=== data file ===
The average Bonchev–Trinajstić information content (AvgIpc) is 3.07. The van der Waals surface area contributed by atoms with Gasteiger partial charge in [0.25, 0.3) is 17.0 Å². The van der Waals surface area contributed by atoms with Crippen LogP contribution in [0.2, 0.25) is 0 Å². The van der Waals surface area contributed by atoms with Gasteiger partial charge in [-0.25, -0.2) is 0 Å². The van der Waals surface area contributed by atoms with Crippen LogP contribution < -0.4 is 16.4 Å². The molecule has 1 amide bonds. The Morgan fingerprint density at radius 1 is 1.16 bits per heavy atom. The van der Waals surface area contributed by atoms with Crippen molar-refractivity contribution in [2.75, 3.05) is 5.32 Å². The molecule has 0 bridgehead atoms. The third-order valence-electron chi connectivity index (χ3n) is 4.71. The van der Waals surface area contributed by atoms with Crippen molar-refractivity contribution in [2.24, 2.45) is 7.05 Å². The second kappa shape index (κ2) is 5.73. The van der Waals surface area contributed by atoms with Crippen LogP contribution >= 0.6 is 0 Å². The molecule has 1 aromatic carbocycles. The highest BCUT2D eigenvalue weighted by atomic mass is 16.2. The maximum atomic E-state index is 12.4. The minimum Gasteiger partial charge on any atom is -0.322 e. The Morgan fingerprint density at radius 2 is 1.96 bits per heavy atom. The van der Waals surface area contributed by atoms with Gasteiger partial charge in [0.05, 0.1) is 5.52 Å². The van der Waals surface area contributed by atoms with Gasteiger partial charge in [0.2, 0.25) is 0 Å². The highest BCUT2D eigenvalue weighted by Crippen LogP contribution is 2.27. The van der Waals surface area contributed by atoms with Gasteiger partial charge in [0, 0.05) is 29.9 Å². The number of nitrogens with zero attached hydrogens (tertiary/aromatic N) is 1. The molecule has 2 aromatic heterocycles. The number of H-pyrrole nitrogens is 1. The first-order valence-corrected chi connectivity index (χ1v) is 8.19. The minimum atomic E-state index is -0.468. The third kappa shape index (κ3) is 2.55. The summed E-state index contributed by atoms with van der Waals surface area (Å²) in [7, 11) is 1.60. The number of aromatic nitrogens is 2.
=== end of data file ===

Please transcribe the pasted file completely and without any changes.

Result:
The average Bonchev–Trinajstić information content (AvgIpc) is 3.07. The van der Waals surface area contributed by atoms with Gasteiger partial charge in [0.25, 0.3) is 17.0 Å². The van der Waals surface area contributed by atoms with Crippen LogP contribution in [0.2, 0.25) is 0 Å². The van der Waals surface area contributed by atoms with Gasteiger partial charge in [-0.25, -0.2) is 0 Å². The van der Waals surface area contributed by atoms with Crippen LogP contribution < -0.4 is 16.4 Å². The molecule has 1 amide bonds. The Morgan fingerprint density at radius 1 is 1.16 bits per heavy atom. The van der Waals surface area contributed by atoms with Crippen molar-refractivity contribution in [2.75, 3.05) is 5.32 Å². The molecule has 0 bridgehead atoms. The third-order valence-electron chi connectivity index (χ3n) is 4.71. The van der Waals surface area contributed by atoms with Crippen molar-refractivity contribution in [2.24, 2.45) is 7.05 Å². The second kappa shape index (κ2) is 5.73. The van der Waals surface area contributed by atoms with Crippen LogP contribution >= 0.6 is 0 Å². The molecule has 1 aromatic carbocycles. The highest BCUT2D eigenvalue weighted by atomic mass is 16.2. The maximum atomic E-state index is 12.4. The minimum Gasteiger partial charge on any atom is -0.322 e. The Morgan fingerprint density at radius 2 is 1.96 bits per heavy atom. The van der Waals surface area contributed by atoms with Gasteiger partial charge in [0.05, 0.1) is 5.52 Å². The van der Waals surface area contributed by atoms with Gasteiger partial charge in [0.2, 0.25) is 0 Å². The highest BCUT2D eigenvalue weighted by Crippen LogP contribution is 2.27. The van der Waals surface area contributed by atoms with Gasteiger partial charge in [0, 0.05) is 29.9 Å². The number of nitrogens with zero attached hydrogens (tertiary/aromatic N) is 1. The molecule has 2 aromatic heterocycles. The number of H-pyrrole nitrogens is 1. The first-order valence-corrected chi connectivity index (χ1v) is 8.19. The minimum atomic E-state index is -0.468. The third kappa shape index (κ3) is 2.55. The summed E-state index contributed by atoms with van der Waals surface area (Å²) in [7, 11) is 1.60. The number of aromatic nitrogens is 2.